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Fish management failures

by Warren Illi
| April 4, 2024 12:00 AM

Last week I drove to my cabin in the Thompson Chain of Lakes, planning to do some spring cabin chores and squeeze in a last ice fishing trip of the season. Wrong!  The spring cabin chores were there, awaiting my arrival. But the lake ice was melted out 20-30 feet. Most of the lake was ice covered, but the remaining ice was dark gray and looked absolutely rotten. Ice fishing is done until next December. All of the major lakes in the Thompson Lake chain had large expanses of open water. 

So, for most of us boat anglers, if we want to fish, we will have to fish Flathead Lake or the lower Flathead River. The photo attached to this article is Ron Catlett, a local home builder, with a beautiful 22-pound lake trout. This was caught last week in Flathead Lake. Ron is a great boss who takes his crew on a fishing trip every year. That’s my kind of boss! Last week they were guided by Outcast Guides and Outfitters (406-249-5814). They caught eight fish that day, including some other whoppers. Their fishing technique was simply using a dead bait fish and letting the lake trout or northern pike spot it, attempt to eat it and get hooked. Then it was “fish on.”

Flathead Lake continues to produce some great fishing, even though local fish managers are attempting to eliminate lake trout from the lake. A logical question is why would fish managers try to eliminate a great lake trout fishery? The answer is simply that lake trout are not a native fish. Fish managers are trying to increase native bull trout and west slope cutthroat trout which apparently can’t out-compete the introduced lake trout. Perhaps a quick review of Flathead Lake fish management history is in order.

When settlers arrived in the Flathead, Flathead Lake had no lake trout. Shortly after European settlement in the Flathead started in the late 1800s, the railroads also arrived with their steam engines and attached firewood/coal cars and a tank car filled with water for the steam engine. Those trains originated in Minnesota with its numerous fish species. It was the trend in that era for settlers to bring their favorite local fish species with them. The railroad tank cars, full of water, provided the perfect way to get fish, in this case, lake trout, from Minnesota to the Flathead.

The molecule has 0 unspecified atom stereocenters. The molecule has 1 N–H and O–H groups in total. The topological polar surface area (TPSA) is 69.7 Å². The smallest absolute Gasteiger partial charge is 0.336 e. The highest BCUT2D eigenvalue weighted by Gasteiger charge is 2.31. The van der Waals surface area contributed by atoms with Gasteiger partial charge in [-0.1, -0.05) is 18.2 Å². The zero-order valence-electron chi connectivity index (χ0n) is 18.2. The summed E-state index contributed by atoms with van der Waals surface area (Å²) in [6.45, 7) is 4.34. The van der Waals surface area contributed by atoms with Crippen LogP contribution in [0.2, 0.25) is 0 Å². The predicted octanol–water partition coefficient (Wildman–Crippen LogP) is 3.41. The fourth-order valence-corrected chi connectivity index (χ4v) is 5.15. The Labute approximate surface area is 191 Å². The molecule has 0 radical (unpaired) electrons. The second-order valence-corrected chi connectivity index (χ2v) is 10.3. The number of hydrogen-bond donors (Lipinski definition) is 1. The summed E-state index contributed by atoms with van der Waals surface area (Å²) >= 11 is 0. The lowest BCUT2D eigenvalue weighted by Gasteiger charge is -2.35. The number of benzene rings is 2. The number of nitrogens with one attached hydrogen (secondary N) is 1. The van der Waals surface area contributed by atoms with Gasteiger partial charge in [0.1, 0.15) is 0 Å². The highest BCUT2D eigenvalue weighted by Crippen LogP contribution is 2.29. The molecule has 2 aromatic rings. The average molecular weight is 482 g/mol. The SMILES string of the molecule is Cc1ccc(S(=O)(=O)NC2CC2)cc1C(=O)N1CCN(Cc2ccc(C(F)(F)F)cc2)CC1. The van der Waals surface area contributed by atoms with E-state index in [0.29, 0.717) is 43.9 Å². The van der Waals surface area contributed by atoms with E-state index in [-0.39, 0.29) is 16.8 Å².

This movement of non-resident game fish from one part of America to other lakes and rivers was a standard fish management technique of that era. So, lake trout were introduced into Flathead Lake. Those trout survived and reproduced. The young lake trout lived in the deep depths of Flathead Lake, but not in great numbers. What they lacked was a good supply of food. So, most of the young lake trout simply starved. 

Years later, another non-native fish, the Kokanee salmon was introduced into Flathead Lake. They thrived and became a major Flathead Lake fishery. Each fall, thousands Kokanee salmon, perhaps tens of thousands of Kokanee salmon, made their annual fall run up the Flathead River to spawn. As they made their spawning run, Kokanee lost their desire to feed, so it was difficult to catch them on the normal fisherman’s hook and line. They tended to concentrate in huge schools in the river. Anglers were allowed to use weighted treble hooks to snag those fish. In the 1970s it was not difficult to go “snagging” and literally bring home buckets and buckets of snagged salmon.

Also occurring in the 1970s, the state of Idaho imported mysis shrimp from Canada into Idaho lakes. The mysis thrived and became a new and major source of food for Idaho salmon. With this new source of rich food, Idaho’s record size kokanee increased every year for several years. Montana anglers wanted the same larger kokanee in Montana, so pressured Montana biologists to plant mysis shrimp in Montana. Mysis shrimp were planted into Whitefish Lake where they thrived and migrated down the Whitefish River to the Flathead River to Flathead Lake. Perhaps unknown at that time, mysis are a day feeder, dropping down to the lake bottom at night to rest.

The mysis lying on the bottom of Flathead Lake were an ideal source of food for the hungry young lake trout. With this increased food supply, young lake trout thrived. As they  grew, they changed their diet from mysis to kokanee salmon, wiping out the kokanee salmon population in Flathead Lake. So, the mysis shrimp that were planted in the Flathead Lake system, with the intention to benefit the Kokanee, ended up wiping out the Kokanee. This is a splendid example of the law of unintended consequences. 

So, both the Montana Fish, Wildlife and Parks on the north end of Flathead Lake and the Confederated Salish and Kootenai Tribes on the south end of the lake, continue their effort to get rid of lake trout. In a lake and fishery system as large as Flathead Lake, this appears to be mission impossible. Yet fish managers continue to spend limited fish management money trying to do the impossible. Due to their failure, we are lucky to still have good lake trout fishing in Flathead Lake.